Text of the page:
GRAM studied 204 countries for antibiotics abuse and used a novel approach that utilized multiple data sources and statistical modeling techniques
Consumption of antibiotics has increased worldwide by 46 percent in the last 20 years, says a study published in The Lancet Planetary Health by the Global Research on Antimicrobial Resistance (GRAM) Project.
GRAM studied 204 countries for antibiotics abuse and used a novel approach that utilized multiple data sources and statistical modeling techniques. Large scale household surveys were conducted in low-middle class income countries, antibiotic and pharmaceutical data were acquired from the World Health Organisation and the European Centre for Disease Prevention and Control (ECDC), for analysing and coming to a conclusion.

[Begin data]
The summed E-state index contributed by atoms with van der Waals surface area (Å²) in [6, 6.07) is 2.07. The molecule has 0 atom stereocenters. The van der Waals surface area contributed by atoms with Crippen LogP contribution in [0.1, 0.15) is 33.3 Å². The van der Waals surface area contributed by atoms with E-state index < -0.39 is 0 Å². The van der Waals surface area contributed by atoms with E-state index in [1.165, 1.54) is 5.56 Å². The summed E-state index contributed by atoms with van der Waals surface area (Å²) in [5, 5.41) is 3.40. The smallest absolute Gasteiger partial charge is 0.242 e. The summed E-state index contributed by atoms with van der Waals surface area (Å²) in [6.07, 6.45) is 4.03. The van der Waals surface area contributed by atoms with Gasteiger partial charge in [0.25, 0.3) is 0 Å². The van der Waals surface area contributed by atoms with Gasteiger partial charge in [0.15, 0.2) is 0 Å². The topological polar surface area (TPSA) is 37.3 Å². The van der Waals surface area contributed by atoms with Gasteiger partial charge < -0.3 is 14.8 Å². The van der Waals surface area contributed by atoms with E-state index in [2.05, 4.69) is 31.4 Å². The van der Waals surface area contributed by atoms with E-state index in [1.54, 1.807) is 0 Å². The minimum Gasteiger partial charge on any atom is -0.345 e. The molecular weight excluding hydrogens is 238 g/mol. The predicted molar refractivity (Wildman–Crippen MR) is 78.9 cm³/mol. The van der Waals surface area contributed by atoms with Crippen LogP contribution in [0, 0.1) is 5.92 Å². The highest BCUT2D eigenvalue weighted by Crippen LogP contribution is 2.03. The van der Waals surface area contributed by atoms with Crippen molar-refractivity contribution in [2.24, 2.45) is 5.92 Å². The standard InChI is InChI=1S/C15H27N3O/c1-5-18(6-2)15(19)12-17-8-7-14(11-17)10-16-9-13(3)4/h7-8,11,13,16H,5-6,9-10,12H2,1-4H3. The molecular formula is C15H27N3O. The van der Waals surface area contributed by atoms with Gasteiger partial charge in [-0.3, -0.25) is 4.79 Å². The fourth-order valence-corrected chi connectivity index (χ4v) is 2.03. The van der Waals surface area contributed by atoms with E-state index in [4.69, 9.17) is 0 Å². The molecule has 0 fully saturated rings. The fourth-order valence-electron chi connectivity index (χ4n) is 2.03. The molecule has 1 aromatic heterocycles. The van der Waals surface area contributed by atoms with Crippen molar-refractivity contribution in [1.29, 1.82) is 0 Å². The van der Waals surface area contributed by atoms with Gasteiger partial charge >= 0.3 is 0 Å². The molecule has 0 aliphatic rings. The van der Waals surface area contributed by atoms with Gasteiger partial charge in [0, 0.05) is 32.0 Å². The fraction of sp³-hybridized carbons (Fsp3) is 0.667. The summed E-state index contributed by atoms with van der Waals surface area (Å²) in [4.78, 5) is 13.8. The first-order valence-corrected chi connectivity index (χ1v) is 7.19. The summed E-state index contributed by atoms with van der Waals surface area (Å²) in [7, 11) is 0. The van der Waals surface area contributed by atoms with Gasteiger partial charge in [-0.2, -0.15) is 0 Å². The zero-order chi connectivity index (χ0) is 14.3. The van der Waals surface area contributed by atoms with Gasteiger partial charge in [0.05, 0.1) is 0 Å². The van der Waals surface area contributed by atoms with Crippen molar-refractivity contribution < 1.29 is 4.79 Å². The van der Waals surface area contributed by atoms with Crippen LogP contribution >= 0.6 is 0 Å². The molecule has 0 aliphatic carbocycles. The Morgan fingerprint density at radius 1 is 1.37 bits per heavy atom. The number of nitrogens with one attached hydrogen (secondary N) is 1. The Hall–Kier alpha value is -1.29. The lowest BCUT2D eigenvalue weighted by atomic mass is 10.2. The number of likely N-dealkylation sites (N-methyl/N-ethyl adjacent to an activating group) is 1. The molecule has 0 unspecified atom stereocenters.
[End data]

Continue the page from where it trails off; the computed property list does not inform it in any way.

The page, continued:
The findings provide a comparative analysis of total antibiotic consumption rates in humans in 1,000 populations per day.
The key findings:
Variation between countries studied in antibiotics consumption rates per 1000 population per day increased by 10 fold from 5DDD to 45.9 DDD.76 per cent increase was noticed in low and medium-income countries between 2000 and 2018 but in high-income countries, it remained stable.
Global antibiotic consumption rates increased from 9.8 to 14.3 DDD per 1000 population per day) between 2000 and 2018. The consumption rates grew highest by 116% in South Asia followed by North India at 111%.
The agenda for the study, lead author Professor Christiane Dolecek said is implementing WHO Global Action Plan on Antimicrobial Resistance to overcome inappropriate is of antibiotics leading to drug-resistant infections.